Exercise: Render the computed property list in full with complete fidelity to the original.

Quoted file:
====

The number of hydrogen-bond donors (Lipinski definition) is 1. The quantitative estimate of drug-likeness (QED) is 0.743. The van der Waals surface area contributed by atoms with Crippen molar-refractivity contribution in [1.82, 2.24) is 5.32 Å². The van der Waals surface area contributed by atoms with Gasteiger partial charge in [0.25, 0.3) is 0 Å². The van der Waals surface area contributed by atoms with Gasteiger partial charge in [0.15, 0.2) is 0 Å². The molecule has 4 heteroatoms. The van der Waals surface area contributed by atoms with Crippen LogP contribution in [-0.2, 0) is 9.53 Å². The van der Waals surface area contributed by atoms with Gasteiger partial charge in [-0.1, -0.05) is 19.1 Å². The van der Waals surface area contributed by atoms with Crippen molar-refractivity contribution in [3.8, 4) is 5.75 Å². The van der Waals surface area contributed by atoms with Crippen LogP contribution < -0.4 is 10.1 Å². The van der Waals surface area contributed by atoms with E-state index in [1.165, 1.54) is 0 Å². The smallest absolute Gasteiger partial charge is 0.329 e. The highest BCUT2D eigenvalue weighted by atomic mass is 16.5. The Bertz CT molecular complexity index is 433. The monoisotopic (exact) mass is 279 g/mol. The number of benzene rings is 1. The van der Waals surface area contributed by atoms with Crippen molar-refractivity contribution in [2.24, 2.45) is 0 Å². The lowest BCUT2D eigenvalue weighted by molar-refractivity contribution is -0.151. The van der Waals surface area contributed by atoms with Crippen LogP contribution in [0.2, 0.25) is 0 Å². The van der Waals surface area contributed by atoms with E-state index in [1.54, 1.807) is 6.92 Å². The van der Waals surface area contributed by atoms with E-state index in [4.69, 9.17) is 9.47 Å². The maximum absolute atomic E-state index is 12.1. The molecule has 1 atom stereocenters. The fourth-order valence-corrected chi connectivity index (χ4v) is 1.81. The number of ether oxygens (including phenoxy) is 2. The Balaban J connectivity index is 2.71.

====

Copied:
The number of hydrogen-bond donors (Lipinski definition) is 1. The quantitative estimate of drug-likeness (QED) is 0.743. The van der Waals surface area contributed by atoms with Crippen molar-refractivity contribution in [1.82, 2.24) is 5.32 Å². The van der Waals surface area contributed by atoms with Gasteiger partial charge in [0.25, 0.3) is 0 Å². The van der Waals surface area contributed by atoms with Gasteiger partial charge in [0.15, 0.2) is 0 Å². The molecule has 4 heteroatoms. The van der Waals surface area contributed by atoms with Crippen LogP contribution in [-0.2, 0) is 9.53 Å². The van der Waals surface area contributed by atoms with Gasteiger partial charge in [-0.1, -0.05) is 19.1 Å². The van der Waals surface area contributed by atoms with Crippen molar-refractivity contribution in [3.8, 4) is 5.75 Å². The van der Waals surface area contributed by atoms with Crippen LogP contribution < -0.4 is 10.1 Å². The van der Waals surface area contributed by atoms with E-state index in [1.165, 1.54) is 0 Å². The smallest absolute Gasteiger partial charge is 0.329 e. The highest BCUT2D eigenvalue weighted by atomic mass is 16.5. The Bertz CT molecular complexity index is 433. The monoisotopic (exact) mass is 279 g/mol. The number of benzene rings is 1. The van der Waals surface area contributed by atoms with Crippen molar-refractivity contribution in [2.24, 2.45) is 0 Å². The lowest BCUT2D eigenvalue weighted by molar-refractivity contribution is -0.151. The van der Waals surface area contributed by atoms with Crippen LogP contribution in [0.2, 0.25) is 0 Å². The van der Waals surface area contributed by atoms with E-state index in [1.54, 1.807) is 6.92 Å². The van der Waals surface area contributed by atoms with E-state index in [4.69, 9.17) is 9.47 Å². The maximum absolute atomic E-state index is 12.1. The molecule has 1 atom stereocenters. The fourth-order valence-corrected chi connectivity index (χ4v) is 1.81. The number of ether oxygens (including phenoxy) is 2. The Balaban J connectivity index is 2.71.